It was the moment all of video gaming-dom has been waiting for since last E3: Sony's grand high mucky-muck Ken Kutaragi, on the stage of Sony's pre-E3 press conference, officially announced that the boomerang-shaped PS3 controller revealed last year was officially dead.
Not only that, but the new controller design wasn't actually very new at all. When he trotted it out and said, "This is the final PlayStation 3 controller," the audience actually laughed. It turns out the PS3 controller looks incredibly like the same Dual Shock controller we've known and loved for years, only painted silver and with a big PlayStation-logo button in the middle.
Granted, it packs in some new tricks. To demonstrate, Sony Computer Entertainment chief Phil Harrison took the stage and started up a demo. Onscreen, a box labeled "Do not open until E3" shook and fell apart, revealing a 3D version of the controller. Harrison lifted up the real one, and the onscreen one rose as well. Harrison tilted his controller, and the one onscreen tilted. That's right: thanks to a six-axis internal gyroscope, the Dual Shock 3 (or whatever Sony decides to call it) is motion-sensitive, not entirely unlike the two-piece wand that makes Nintendo's Wii such an unusual duck. It also boasts a USB port on top, which we're guessing is used to recharge the internal batteries that power the Bluetooth-powered wireless connectivity. While we're guessing, we're also thinking that the round, black button in the center of the controller is probably similar to the jewel button on the 360, providing access to Sony's planned online service.
The lower shoulder buttons, R2 and L2, look almost as if they've been turned into triggers - they clearly have a bit more give. Sony didn't address this during the conference, and we actually didn't notice much of a difference when we held it ourselves. We're hoping for at least some analog sensitivity, though we would definitely have preferred a full-blown trigger.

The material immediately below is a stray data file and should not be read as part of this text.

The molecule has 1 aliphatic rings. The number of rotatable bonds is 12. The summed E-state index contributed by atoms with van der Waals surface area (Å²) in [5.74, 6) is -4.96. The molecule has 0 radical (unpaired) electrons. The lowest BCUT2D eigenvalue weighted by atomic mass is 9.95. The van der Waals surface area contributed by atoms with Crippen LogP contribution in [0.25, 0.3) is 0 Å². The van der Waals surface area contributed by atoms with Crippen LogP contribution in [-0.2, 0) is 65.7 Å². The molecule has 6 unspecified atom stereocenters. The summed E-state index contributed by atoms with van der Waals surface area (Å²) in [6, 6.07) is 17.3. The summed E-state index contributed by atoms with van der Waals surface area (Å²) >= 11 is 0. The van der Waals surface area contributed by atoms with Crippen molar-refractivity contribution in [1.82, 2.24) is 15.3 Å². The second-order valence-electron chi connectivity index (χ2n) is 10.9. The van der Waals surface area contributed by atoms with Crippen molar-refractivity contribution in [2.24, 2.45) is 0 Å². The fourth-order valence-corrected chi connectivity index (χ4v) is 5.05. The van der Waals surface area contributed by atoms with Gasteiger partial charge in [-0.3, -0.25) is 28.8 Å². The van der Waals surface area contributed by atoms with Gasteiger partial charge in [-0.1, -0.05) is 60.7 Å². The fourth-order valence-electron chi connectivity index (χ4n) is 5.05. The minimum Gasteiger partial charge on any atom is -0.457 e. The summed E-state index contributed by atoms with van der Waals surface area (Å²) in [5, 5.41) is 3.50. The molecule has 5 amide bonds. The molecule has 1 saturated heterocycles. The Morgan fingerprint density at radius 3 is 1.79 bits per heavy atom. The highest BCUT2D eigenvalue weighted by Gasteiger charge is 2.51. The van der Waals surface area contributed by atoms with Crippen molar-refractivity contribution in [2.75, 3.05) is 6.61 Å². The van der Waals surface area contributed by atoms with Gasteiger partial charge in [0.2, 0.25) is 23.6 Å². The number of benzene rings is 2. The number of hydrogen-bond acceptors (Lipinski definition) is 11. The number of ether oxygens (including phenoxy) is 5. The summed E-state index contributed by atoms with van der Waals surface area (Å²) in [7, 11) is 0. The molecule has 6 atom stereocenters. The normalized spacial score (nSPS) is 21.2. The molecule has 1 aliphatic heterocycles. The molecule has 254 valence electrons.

Sony also touted the light weight of the new controller, though it comes at a cost - the vibration motors have been removed. This actually sucks, because when we finally got the chance to hold the thing in our hands and play the demo of Warhawk, we wished we had some kind of feedback (other than our aircraft careening all over) to tell us how far we'd tilted. It didn't help that the controller felt kind of light and insubstantial.
Not that we're complaining; using the controller to guide the path of our hoverplane was slightly awkward, but held undeniable appeal.
We're slightly disappointed that we never got the chance to at least try the boomerang - despite the fact that it looked terrible, with a strange contour and too-tiny analog sticks, we'd like to prove that we were right to fear it - but in the end, we're thrilled to have our old friend back. We'll just have to remember that this controller won't come back to us if we throw it.
May 08, 2006
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